Aspirin is one of the commonly known non-steroidal anti-inflammatory drugs. It has analgesic effects and is widely used as a painkiller to relieve pain and fever. It also minimises the risk of heart attacks and strokes when used at low doses over a long period of time as it prevents the formation of blood clots in the coronary arteries by inhibiting the formation of prostaglandin which is essential for platelets to bind together and form a blood clot. In addition it can be given in low doses to patients after having a heart attack in order to minimise the possibility of a second heart attack due to its anti-clotting effects. It has also been found that taking aspirin at the age of 40's could minimise the risk of cancer in more advanced stages of someone's life according to the Cancer Research UK (http://www.medicalnewstoday.com/articles/161255.php)
On the other hand, aspirin is associated with many potential side effects; therefore, it is crucial to use it with caution, these side effects include: heartburn, vomiting, nausea, indigestion, stomach pain and allergic reactions and in some cases it could lead to gastrointestinal bleeding. Aspirin is not used for children because of its ability to increase the risk of Reye's syndrome. However, it is prescribed in special circumstances for Kawasaki disease and as anti-platelet after a heart surgery.
Prostaglandin is an essential chemical in the human body. It controls the process of blood clotting so when an injury occurs; thromboxane stimulates the platelets to bind together at the site of damage forming a blood clot. Also it sends impulses to the brain signalling that a specific part of the body is in pain. Prostaglandin has the ability to act upon different cell types because it is associated with a range of receptors (DP1-2, EP1-4, FP, IP1-2 and TP). The synthesis of this chemical is catalysed by the enzyme cyclooxygenase (COX-1 and COX-2).
Aspirin inhibit the function of COX enzymes by the formation of a covalent bond between the acetyl group on aspirin and the serine group on the active site of COX. This results in a change in the shape of the active site of the enzyme; therefore, it no longer can produce prostaglandins and the formation of this chemical is inhibited. As a result, pain is reduced because the brain will no longer receive signals about pain in injured parts of the body, thus aspirin can be used as a painkiller. In addition, preventing the formation of prostaglandins and thromboxane will inhibit platelets bindin together and thus preventing the formation of blood clots in the cornary arteries minimising the risk of heart attacks and strokes.
Furthermore, aspirin interacts with part of the brain that controls temperature, the hypothalaumus, causing it to counteract the increase in temperature due to an infection or injury and lowering the body temperature as a result.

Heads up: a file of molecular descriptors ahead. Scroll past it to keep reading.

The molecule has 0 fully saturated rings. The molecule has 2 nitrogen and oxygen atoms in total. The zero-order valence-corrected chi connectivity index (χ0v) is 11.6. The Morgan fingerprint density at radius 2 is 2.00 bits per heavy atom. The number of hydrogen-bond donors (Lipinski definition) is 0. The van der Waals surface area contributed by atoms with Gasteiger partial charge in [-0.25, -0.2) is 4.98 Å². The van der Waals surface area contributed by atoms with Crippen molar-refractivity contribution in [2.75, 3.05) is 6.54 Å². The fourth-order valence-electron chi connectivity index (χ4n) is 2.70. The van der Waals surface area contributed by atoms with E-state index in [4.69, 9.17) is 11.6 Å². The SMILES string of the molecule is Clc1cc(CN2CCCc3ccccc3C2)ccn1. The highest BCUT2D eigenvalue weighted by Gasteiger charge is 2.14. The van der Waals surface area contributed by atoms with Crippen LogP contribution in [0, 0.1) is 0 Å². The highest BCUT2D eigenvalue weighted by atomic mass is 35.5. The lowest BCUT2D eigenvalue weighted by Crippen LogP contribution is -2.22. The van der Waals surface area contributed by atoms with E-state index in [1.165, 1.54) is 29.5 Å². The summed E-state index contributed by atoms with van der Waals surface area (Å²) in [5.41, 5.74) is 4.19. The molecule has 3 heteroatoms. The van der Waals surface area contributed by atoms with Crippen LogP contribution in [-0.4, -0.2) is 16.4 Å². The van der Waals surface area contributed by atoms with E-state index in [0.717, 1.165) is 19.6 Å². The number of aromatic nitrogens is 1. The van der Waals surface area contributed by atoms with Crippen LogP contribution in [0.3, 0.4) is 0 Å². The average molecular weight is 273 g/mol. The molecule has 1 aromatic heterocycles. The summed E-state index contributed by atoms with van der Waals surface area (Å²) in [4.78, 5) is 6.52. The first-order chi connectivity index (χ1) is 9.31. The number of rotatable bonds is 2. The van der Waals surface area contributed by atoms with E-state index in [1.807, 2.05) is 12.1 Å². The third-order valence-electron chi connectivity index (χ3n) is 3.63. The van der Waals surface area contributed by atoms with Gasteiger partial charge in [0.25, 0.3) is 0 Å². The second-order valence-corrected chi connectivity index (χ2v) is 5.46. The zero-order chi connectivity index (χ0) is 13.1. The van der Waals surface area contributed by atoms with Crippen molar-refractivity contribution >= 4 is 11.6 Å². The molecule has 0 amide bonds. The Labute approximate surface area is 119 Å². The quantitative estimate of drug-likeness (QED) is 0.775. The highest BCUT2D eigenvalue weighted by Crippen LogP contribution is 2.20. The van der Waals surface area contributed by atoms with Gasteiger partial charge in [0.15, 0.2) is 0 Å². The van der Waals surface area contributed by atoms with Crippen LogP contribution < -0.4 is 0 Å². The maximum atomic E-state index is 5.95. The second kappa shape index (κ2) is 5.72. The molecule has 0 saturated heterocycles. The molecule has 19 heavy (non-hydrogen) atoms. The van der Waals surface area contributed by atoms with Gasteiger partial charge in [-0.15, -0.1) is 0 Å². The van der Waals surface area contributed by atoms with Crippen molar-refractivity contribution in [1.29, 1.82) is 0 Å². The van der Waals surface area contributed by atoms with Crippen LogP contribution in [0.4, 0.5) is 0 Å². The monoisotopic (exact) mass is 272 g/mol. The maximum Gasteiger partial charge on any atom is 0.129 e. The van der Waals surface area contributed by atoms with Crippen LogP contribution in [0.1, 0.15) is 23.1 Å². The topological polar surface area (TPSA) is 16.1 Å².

Pracetamol is one of non-steroidal anti-inflammatory drugs which is widely used in everyday life and can be purchased over the counter and it can also be prescribed by doctors. It has, like other NSAIDs, analgesic and antipyretic effects. It is used to treat different types of pains and aches, to treat fever and is used as an important ingredient in flu medication.
Paracetamol has no or very few side effects compared to other NSAIDs when used withing the range of the recommended dose. However, in some cases it could lead to some gastrointestinal problems, such as: stomach bleeding if used in very high doses.
The mechanism of action of paracetamol is similar to that of all NSAIDs; it inhibits the synthesis of prostaglandin by cyclooxygenase enzymes (COX). Recent studies have shown that paracetamol is highly selective for COX-2 than COX-1; therefore, it does not affect the process of blood clotting. However, it can interact with the thermal regulation centre in the hypothalamus to lower the body temperature in the case of fever.
Ibuprofen belongs to the family of non-steroidal anti-inflammatory drugs and it is used to manage pain and fever. Furthermore, it is prescribed to treat arthritis and used as an anti-platelet and a vasodilator dilating coronary arteries and some blood vessels. Ibuprofen seems to have less adverse drug reactions compared to other NSAIDs when taken in small doses. However, it has a number of side effects, including: nausea, raised liver enzymes, diarrhoea, headache, constipation and gastrointestinal bleeding.
The mechanism of action of ibuprofen is similar to that of the all non-selective NSAIDs, it inhibits cyclooxygenase and thus prevents the formation of prostaglandins which promote inflammation and pain sense; therefore, ibuprofen can be used as analgesic and antipyretic.
There are some cases where NSAIDs cannot be used or prescribed, these cases include: any allergy to any NSAIDs, aspirin should not be used for children due to the risk of developing Reye's Syndrome, they are should not be given to pregnant women and breast-feeding mothers,